As a Progressive who donated to Bernie Sanders on the day of his announcement, I found the Sanders interview that Steve Sailer recently posted to be quite interesting. It shows that, in principle at least, any real socialist really ought to support a much more carefully selective immigration policy than we have seen in recent decades.The current US immigration policy was crafted in an era when US had its first Catholic president who seemed intent on acting like a bad caricature of the fears of Conservative Protestants.
Catholics were an essential constituency of the Democratic party. That reality has changed. Catholics are now evenly split between the GOP and Democrats. There is simply no need for a Democratic politician to pander to the desires of the Catholic hierarchy to prop up their numbers in the US.
Milton Friedman pointed out that you simply cannot have a welfare state and open borders. For a long time, leftists like A. Phillip Randolph and Barbara Jordan (both black) seemed to intuitively understand that point.
I think to understand what changed you need to look at the evolution of the Left. The big policy win the Left had was the substantial adoption of the 1932 Socialist Party Platform constructed by Norman Thomas and Maynard Krueger and later borrowed by FDR's "Brain Trust". The Research Team of the Socialist Party, under the leadership of Maynard Krueger at the University of Chicago, had laid these policies out and showed financing was feasible. All FDR's team had to do was strip the plan of policies like direct taxation of concentrations of asset and Land Values, and run with what remained.
FDR's team did not have to deal with immigration issues because the Republicans had already greatly restricted immigration in the 1920s, which indirectly greatly strengthened trade unions.
Another distinct line of Socialist thought from the University of Chicago is influencing the policies of the modern Democratic party: Hillary Clinton and Barack Obama were both pretty clearly influenced by Saul Alinsky, a major figure in "community organizing".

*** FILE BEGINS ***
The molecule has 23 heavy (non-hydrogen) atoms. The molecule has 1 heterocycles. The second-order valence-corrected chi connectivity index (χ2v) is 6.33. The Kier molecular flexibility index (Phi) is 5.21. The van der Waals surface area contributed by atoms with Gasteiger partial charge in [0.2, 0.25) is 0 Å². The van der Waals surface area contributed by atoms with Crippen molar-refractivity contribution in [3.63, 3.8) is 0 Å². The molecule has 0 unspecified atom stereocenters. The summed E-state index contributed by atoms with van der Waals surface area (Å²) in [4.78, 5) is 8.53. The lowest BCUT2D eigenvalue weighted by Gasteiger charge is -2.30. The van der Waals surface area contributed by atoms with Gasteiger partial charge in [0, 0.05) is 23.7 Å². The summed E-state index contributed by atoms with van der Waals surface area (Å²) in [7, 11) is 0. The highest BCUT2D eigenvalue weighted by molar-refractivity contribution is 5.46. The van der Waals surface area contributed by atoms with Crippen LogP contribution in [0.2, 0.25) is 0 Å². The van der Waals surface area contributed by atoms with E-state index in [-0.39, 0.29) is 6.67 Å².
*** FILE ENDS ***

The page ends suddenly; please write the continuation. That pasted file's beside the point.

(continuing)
Many Alinsky students were in turn influenced by the Cultural Marxism of Italian Antonio Gramsci. That line of thought puts a lot of emphasis on achieving cultural goals even to the abandonment of economic goals (and thus side-stepping the need to address limitations in Soviet-style economic planning that sent others back to their drawing boards). Alinsky explicitly told his students to do whatever it took to get and keep power.
I believe Sanders is much more influenced by Maynard Krueger and similar thinkers whose approach is more one of broad social engineering and obtaining of clear economic results. When I attended the University of Chicago, I took Political Order and Change from Maynard Krueger in the Fall of 1976 and Winter of 1977. I have not yet gotten confirmation that Sanders was a Krueger student, but their ideas on many topics are quite similar. They are both very pragmatic socialists willing to consider policies outside the socialist orthodoxy and both have very real concern with economic issues facing working Americans. Krueger freely admitted that some policies he had fought hard for, like public housing, did not have the results he hoped for and he encouraged his students to do the hard work necessary to create policies that would work.